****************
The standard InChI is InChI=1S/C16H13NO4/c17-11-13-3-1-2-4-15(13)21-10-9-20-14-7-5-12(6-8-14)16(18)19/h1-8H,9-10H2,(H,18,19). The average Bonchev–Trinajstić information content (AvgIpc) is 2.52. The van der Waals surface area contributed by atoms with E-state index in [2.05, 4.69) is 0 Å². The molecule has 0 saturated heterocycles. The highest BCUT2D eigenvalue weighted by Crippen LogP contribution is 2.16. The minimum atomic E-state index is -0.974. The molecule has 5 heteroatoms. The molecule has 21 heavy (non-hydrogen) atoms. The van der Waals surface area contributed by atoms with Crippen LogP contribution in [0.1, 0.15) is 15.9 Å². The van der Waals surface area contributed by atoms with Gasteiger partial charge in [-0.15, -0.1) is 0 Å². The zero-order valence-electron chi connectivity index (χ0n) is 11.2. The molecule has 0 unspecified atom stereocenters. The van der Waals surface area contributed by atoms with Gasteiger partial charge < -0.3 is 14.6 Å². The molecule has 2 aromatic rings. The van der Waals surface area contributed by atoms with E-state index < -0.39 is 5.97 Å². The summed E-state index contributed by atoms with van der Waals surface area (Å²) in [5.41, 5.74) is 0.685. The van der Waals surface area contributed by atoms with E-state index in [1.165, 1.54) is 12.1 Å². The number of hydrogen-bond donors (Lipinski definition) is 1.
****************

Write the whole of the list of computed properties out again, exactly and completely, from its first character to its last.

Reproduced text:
The standard InChI is InChI=1S/C16H13NO4/c17-11-13-3-1-2-4-15(13)21-10-9-20-14-7-5-12(6-8-14)16(18)19/h1-8H,9-10H2,(H,18,19). The average Bonchev–Trinajstić information content (AvgIpc) is 2.52. The van der Waals surface area contributed by atoms with E-state index in [2.05, 4.69) is 0 Å². The molecule has 0 saturated heterocycles. The highest BCUT2D eigenvalue weighted by Crippen LogP contribution is 2.16. The minimum atomic E-state index is -0.974. The molecule has 5 heteroatoms. The molecule has 21 heavy (non-hydrogen) atoms. The van der Waals surface area contributed by atoms with Crippen LogP contribution in [0.1, 0.15) is 15.9 Å². The van der Waals surface area contributed by atoms with Gasteiger partial charge in [-0.15, -0.1) is 0 Å². The zero-order valence-electron chi connectivity index (χ0n) is 11.2. The molecule has 0 unspecified atom stereocenters. The van der Waals surface area contributed by atoms with Gasteiger partial charge < -0.3 is 14.6 Å². The molecule has 2 aromatic rings. The van der Waals surface area contributed by atoms with E-state index < -0.39 is 5.97 Å². The summed E-state index contributed by atoms with van der Waals surface area (Å²) in [5.41, 5.74) is 0.685. The van der Waals surface area contributed by atoms with E-state index in [1.165, 1.54) is 12.1 Å². The number of hydrogen-bond donors (Lipinski definition) is 1.